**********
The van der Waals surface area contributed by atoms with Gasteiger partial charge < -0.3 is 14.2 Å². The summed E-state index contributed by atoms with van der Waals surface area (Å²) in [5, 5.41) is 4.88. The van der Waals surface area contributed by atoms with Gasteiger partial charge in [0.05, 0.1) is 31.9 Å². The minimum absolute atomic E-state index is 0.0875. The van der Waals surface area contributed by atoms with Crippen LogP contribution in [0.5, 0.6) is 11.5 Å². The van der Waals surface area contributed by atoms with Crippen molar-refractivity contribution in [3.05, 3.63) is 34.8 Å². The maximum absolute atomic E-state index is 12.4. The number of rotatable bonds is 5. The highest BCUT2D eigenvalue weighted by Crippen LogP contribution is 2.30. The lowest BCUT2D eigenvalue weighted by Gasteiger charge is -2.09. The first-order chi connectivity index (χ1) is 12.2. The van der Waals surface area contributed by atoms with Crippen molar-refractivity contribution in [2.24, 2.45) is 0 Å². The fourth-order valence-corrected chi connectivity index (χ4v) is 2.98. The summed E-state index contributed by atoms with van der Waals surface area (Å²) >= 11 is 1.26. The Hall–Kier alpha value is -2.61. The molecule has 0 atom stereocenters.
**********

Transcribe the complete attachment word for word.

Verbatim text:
The van der Waals surface area contributed by atoms with Gasteiger partial charge < -0.3 is 14.2 Å². The summed E-state index contributed by atoms with van der Waals surface area (Å²) in [5, 5.41) is 4.88. The van der Waals surface area contributed by atoms with Gasteiger partial charge in [0.05, 0.1) is 31.9 Å². The minimum absolute atomic E-state index is 0.0875. The van der Waals surface area contributed by atoms with Crippen LogP contribution in [0.5, 0.6) is 11.5 Å². The van der Waals surface area contributed by atoms with Crippen molar-refractivity contribution in [3.05, 3.63) is 34.8 Å². The maximum absolute atomic E-state index is 12.4. The number of rotatable bonds is 5. The highest BCUT2D eigenvalue weighted by Crippen LogP contribution is 2.30. The lowest BCUT2D eigenvalue weighted by Gasteiger charge is -2.09. The first-order chi connectivity index (χ1) is 12.2. The van der Waals surface area contributed by atoms with Crippen molar-refractivity contribution in [2.24, 2.45) is 0 Å². The fourth-order valence-corrected chi connectivity index (χ4v) is 2.98. The summed E-state index contributed by atoms with van der Waals surface area (Å²) >= 11 is 1.26. The Hall–Kier alpha value is -2.61. The molecule has 0 atom stereocenters.